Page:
David Meiggs Headshot

David Meiggs

Associate Professor
Department of Sociology and Anthropology
College of Liberal Arts

585-475-6763
Office Location

David Meiggs

Associate Professor
Department of Sociology and Anthropology
College of Liberal Arts

Education

BA, University of Colorado at Boulder; MA, Ph.D., University of Wisconsin at Madison

585-475-6763

Currently Teaching

ANTH-103
3 Credits
Archaeology is the study of the human past, from the origin of our species through to the development of modern, industrial states by means of the physical remains of past human behavior. In studying the past, archaeology seeks to explain how we, modern humans, came to be. This course investigates how archaeologists study the past, explains how human society has changed over time, and presents an overview of world prehistory. Specific topics include the evolution of modern humans, the peopling of the world, the development of agriculture, the rise of state-level societies, and associated social and material technologies such as writing and urbanism. Case studies will be used throughout to demonstrate how archaeological research is conducted and how archaeologists use their research to formulate explanations of the past that have relevance for the present.
ANTH-360
3 Credits
Humans and their societies have always been shaped by their environment, but as human societies became more complex, their relationship with their environment changed from one of simple adaptation to one in which they had the power to change their environment. Often, the changes they have wrought have had unintended consequences, forcing societies to adapt to the changes that they themselves have brought about. Although we tend to think that this is a relatively recent phenomenon, humans have been altering their environment since the first human societies made the transition to agriculture over ten thousand years ago, if not longer. In this class, we will use the tools of environmental archaeology to explore the history of human interactions with their environments and to draw lessons on how we could manage that interaction today.
ANTH-255
3 Credits
Since the first humans set out from Africa nearly two million years ago, our ancestors and relatives managed to settle in almost every continent. Wherever they went, they left traces of their lives that are tens of thousands to hundreds of thousands of years deep. We call these traces the archaeological record. Almost everywhere our ancestors settled, they did many of the same things, such as inventing agriculture, cities, writing, and state-level societies. However, they did this in ways unique to each region and time. This course examines the archaeology of a specific region, such as the Middle East, Mesoamerica, North America, or East Asia, in detail. We examine the geography, culture, archaeological record, and significance of the region to various key themes in archaeological research with respect to other world regions.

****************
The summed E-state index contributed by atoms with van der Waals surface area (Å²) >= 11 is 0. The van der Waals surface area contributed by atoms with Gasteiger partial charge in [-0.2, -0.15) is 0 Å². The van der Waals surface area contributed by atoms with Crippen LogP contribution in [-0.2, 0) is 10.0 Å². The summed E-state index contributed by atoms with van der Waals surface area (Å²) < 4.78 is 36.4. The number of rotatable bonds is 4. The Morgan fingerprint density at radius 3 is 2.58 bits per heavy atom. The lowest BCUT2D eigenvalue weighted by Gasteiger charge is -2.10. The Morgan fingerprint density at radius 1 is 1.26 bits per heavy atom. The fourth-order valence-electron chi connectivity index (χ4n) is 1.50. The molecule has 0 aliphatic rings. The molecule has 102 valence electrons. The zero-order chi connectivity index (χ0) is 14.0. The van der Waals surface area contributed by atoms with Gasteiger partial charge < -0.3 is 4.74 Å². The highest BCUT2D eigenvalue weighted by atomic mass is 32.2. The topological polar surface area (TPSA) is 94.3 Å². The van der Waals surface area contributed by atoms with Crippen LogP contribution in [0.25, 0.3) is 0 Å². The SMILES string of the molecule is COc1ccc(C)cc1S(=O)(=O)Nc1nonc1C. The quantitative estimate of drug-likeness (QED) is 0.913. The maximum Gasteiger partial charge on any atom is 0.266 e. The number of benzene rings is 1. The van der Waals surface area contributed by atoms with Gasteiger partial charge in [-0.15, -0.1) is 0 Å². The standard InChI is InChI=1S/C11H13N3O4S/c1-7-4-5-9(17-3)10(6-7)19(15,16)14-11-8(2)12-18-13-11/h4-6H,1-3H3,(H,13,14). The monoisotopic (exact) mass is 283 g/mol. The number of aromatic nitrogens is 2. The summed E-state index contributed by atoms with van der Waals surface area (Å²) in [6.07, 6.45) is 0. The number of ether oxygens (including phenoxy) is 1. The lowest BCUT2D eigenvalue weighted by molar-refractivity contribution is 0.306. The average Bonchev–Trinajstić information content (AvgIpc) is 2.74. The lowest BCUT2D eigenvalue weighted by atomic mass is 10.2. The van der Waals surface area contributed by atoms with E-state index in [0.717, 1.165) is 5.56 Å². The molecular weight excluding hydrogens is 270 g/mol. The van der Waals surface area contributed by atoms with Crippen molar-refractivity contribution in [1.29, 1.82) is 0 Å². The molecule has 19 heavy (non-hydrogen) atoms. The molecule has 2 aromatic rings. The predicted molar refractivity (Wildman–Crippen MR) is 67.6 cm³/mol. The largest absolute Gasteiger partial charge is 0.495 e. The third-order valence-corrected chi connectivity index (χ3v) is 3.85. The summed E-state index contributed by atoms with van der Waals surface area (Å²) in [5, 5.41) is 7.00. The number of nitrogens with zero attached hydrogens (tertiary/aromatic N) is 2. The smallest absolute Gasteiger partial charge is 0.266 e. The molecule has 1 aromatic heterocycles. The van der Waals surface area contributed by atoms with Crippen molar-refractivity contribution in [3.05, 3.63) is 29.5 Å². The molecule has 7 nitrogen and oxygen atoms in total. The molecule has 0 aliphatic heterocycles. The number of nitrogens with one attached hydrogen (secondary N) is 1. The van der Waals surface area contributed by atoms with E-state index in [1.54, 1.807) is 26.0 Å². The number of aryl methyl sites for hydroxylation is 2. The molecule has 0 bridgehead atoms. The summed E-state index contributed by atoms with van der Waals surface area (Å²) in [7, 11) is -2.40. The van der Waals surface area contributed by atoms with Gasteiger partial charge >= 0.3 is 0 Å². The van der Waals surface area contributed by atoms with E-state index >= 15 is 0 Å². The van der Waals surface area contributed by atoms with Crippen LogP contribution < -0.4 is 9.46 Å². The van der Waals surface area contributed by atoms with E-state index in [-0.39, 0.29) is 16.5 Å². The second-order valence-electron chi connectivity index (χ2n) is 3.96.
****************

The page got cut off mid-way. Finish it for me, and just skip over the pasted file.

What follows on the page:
ANTH-502
3 Credits
This is the first course of a two-semester Scholar's Thesis sequence in anthropology or urban studies in which students will conduct an original research project. In this first course, working with a thesis adviser, students will formulate a research question, conduct a literature review, prepare the research design, and begin data collection, following the conventions of cultural anthropology, archaeology, or urban studies.

Select Scholarship

Journal Paper
Chase, Brad, et al. "What is Left Behind: Advancing Interpretation of Pastoral Land-use in Harappan Gujarat Using Herbivore Dung to Examine Biosphere Strontium Isotope (87Sr/86Sr) Variation." Journal of Archaeological Science 92. (2018): 1-12. Print.
Meiggs, D., et al. "Pastoral Land Use of the Indus Civilization in Gujarat: Faunal Analyses and Biogenic Isotopes at Bagasra." Journal of Archaeological Science 50. (2014): 1-15. Print.
Book Chapter
Meiggs, David C., Benjamin S. Arbuckle, and Aliye Öztan. "The Pixelated Shepard: Identifying Detailed Land-use Practices at Chalcolithic Köşk Höyük, Central Turkey, Using a Strontium Isotope (87Sr/86Sr) Isoscape." Isotopic Investigations of Pastoralism in Prehistory. Ed. Alicia R. Ventresca-Miller and Cheryl A. Makarewicz. New York, NY: Routledge, 2018. 77-95. Print.
Meiggs, David C. and Carolyn R. Freiwald. "Bioarchaeological Approaches to Human Migration." Encyclopedia of Global Archaeology. Ed. C. Smith. New York, NY: Springer, 2014. 3538-3545. Print.
Invited Keynote/Presentation
Meiggs, David, Chase Brad, and P. Ajithprasad. "Pastoral Land-use of the Indus Civilization in Gujarat." Session: Archaeologies of Land Use; Annual Meeting, Society for American Archaeology. Society for American Archaeology. Austin, Texas. 23-27 Apr. 2014. Conference Presentation.
Meiggs, David. "The Pixelated Shepherd." Session: Isotopic Investigations of Pastoral Production: Innovative Approaches to Patterns of Mobility, Economy, and Exploitation. Annual Meeting. European Association of Archaeologists. Istanbul, Turkey. 10-14 Sep. 2014. Conference Presentation.